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Aunty Mary's Story

 
Aboriginal and Torres Strait Islander viewers should exercise caution when watching this video as it may contain images of deceased persons.
 
Guide Dogs NSW/ACT continues to share Aunty Mary’s story and message as per the wishes of her family.
 
Vale Aunty Mary
 
Aunty Mary was an Indigenous Elder and Bundjalung woman who played a major role connecting Guide Dogs NSW/ACT to Aboriginal and Torres Strait Islander communities.
 
She passed away on Monday, 30 September 2019.
 
Aunty Mary was originally from near Taree on the Central Coast and lost her own sight due to Diabetes. Before her passing she lived in Rylstone, near Mudgee, for around 10 years.
 
Aunty Mary started working with Guide Dogs in 2012, with the creation and development of education materials in Aunty Mary’s Story which later became the Aunty Mary Program.  This project was to help Indigenous people learn the importance of looking after their eyesight.
 
Aunty Mary worked tirelessly, and with the strong support of her husband Rodney, to educate her own community through field days, the annual Yarbon Festivals, NAIDOC and other events. She worked alongside Aboriginal Eye Health specialists, Optometrists, the Brien Holden Vision Institute, presenting at numerous conferences.
 
Aunty Mary is remembered for her natural warmth, sense of humour and relentless promotion of Guide Dogs’ services in her desire to improve the eye health of Indigenous people.  She even had her own long cane painted in the colours of the Aboriginal flag.  She will be greatly missed.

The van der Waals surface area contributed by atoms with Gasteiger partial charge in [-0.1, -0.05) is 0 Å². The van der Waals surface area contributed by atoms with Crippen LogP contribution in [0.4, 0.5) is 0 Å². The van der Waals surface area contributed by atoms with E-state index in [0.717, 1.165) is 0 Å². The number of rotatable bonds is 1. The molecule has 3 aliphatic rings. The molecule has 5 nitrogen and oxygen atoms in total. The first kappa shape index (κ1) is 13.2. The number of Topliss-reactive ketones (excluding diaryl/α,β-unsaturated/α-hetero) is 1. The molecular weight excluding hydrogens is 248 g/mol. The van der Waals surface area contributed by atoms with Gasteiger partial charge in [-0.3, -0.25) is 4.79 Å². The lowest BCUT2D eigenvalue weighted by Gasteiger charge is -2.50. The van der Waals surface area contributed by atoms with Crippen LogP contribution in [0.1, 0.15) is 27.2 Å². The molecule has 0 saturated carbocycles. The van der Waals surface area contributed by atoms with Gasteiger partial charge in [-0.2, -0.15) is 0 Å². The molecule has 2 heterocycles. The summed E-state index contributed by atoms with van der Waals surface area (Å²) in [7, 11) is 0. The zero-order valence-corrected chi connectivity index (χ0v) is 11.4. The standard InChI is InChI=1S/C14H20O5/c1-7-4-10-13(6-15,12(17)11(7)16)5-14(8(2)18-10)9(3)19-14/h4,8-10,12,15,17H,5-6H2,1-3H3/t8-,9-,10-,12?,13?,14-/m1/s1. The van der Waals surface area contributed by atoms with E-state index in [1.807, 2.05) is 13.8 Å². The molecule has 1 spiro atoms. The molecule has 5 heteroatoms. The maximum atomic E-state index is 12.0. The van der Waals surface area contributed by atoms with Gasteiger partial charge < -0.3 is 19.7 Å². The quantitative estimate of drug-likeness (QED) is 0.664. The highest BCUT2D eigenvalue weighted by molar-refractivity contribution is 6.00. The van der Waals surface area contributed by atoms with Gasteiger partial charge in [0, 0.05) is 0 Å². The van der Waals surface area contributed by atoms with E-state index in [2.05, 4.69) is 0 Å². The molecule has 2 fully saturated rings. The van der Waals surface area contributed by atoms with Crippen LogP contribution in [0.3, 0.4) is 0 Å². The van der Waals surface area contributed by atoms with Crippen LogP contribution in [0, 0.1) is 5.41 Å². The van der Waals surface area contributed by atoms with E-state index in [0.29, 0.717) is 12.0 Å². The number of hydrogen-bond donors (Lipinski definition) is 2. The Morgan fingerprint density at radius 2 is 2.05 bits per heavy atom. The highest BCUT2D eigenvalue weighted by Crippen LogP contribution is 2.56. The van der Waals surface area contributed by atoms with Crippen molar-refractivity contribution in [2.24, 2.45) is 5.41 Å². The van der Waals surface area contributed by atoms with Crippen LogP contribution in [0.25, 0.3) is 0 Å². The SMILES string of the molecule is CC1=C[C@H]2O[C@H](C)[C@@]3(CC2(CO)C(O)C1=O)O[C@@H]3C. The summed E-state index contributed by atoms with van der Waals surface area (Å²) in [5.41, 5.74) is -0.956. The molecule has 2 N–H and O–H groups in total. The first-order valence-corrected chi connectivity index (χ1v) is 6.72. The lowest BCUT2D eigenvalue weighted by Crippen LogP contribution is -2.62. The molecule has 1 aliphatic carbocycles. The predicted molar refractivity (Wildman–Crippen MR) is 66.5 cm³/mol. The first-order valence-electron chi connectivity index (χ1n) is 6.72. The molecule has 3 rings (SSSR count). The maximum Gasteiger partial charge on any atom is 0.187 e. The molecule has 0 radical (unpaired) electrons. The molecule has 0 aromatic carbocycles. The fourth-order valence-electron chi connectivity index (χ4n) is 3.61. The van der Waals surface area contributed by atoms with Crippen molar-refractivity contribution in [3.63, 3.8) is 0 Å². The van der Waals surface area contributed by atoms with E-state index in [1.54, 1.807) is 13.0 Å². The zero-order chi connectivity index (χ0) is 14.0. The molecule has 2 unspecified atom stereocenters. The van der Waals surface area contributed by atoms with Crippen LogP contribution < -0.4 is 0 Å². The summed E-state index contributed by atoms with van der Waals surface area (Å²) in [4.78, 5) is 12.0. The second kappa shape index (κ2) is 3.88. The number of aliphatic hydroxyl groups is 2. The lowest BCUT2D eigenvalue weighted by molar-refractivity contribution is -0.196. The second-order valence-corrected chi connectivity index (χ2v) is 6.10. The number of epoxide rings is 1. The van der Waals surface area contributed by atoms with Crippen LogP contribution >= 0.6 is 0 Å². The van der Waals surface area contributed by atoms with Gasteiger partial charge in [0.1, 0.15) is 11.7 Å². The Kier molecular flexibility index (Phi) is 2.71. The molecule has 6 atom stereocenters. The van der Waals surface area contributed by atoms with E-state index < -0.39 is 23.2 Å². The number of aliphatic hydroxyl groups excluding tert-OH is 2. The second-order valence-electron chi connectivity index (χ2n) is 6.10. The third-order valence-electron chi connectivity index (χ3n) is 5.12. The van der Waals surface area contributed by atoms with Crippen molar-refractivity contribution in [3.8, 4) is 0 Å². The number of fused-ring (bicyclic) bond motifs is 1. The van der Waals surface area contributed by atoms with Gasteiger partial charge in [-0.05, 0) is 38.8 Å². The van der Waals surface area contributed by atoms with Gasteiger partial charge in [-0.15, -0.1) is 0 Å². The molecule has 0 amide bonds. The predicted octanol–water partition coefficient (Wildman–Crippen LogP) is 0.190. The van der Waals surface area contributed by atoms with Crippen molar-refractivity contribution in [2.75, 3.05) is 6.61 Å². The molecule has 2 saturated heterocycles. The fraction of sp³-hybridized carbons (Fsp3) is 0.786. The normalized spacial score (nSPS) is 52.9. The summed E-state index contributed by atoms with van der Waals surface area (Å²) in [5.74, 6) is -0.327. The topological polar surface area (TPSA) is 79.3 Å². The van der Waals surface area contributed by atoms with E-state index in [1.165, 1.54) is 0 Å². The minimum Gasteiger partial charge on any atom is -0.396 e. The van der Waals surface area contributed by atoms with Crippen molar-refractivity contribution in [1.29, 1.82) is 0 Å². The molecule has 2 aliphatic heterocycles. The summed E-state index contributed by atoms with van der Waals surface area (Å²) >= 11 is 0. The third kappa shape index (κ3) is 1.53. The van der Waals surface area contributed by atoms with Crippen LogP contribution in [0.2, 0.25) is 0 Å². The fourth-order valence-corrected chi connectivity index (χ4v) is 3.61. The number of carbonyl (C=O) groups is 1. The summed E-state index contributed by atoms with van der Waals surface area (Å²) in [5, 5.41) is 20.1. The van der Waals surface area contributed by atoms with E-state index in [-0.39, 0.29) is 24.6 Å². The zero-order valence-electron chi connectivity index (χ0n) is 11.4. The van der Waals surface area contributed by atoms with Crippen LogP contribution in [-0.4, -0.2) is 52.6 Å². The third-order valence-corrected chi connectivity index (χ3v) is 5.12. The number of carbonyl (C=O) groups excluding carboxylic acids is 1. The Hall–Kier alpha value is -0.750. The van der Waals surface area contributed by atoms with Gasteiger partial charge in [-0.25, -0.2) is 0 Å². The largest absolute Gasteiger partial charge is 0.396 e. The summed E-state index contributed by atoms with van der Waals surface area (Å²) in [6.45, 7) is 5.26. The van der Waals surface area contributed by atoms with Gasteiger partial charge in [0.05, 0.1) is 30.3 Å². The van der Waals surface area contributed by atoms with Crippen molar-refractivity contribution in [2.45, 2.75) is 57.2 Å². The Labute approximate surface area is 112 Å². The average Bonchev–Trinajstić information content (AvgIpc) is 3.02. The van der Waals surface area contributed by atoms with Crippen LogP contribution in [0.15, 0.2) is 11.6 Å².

The aim of this campaign is to provide the community with information, that will assist understanding of the services that Guide Dogs NSW/ACT offers to Aboriginal and Torres Strait Islander communities. In turn, this will allow answers to questions and provide advice to members of the community who are vision impaired.

Facts & Figures

  • Aboriginal and Torres Strait Islander communities are six times more likely to get vision problems

Why is this campaign so important?

Titled 'Aunty Mary's Story', the video is the cornerstone of a collaborative campaign between Guide Dogs NSW/ACT and Aboriginal Elder Aunty Mary Hooker, a Bundjalung woman, who has impaired vision.

Through telling Aunty Mary's story about how Guide Dogs NSW/ACT's services helped her re-gain her confidence and independence, the campaign aims to raise awareness that assistance is readily and freely available. The video includes information about vision loss, common vision conditions and practical tips on how to assist people whose vision is impaired.

Campaign Resources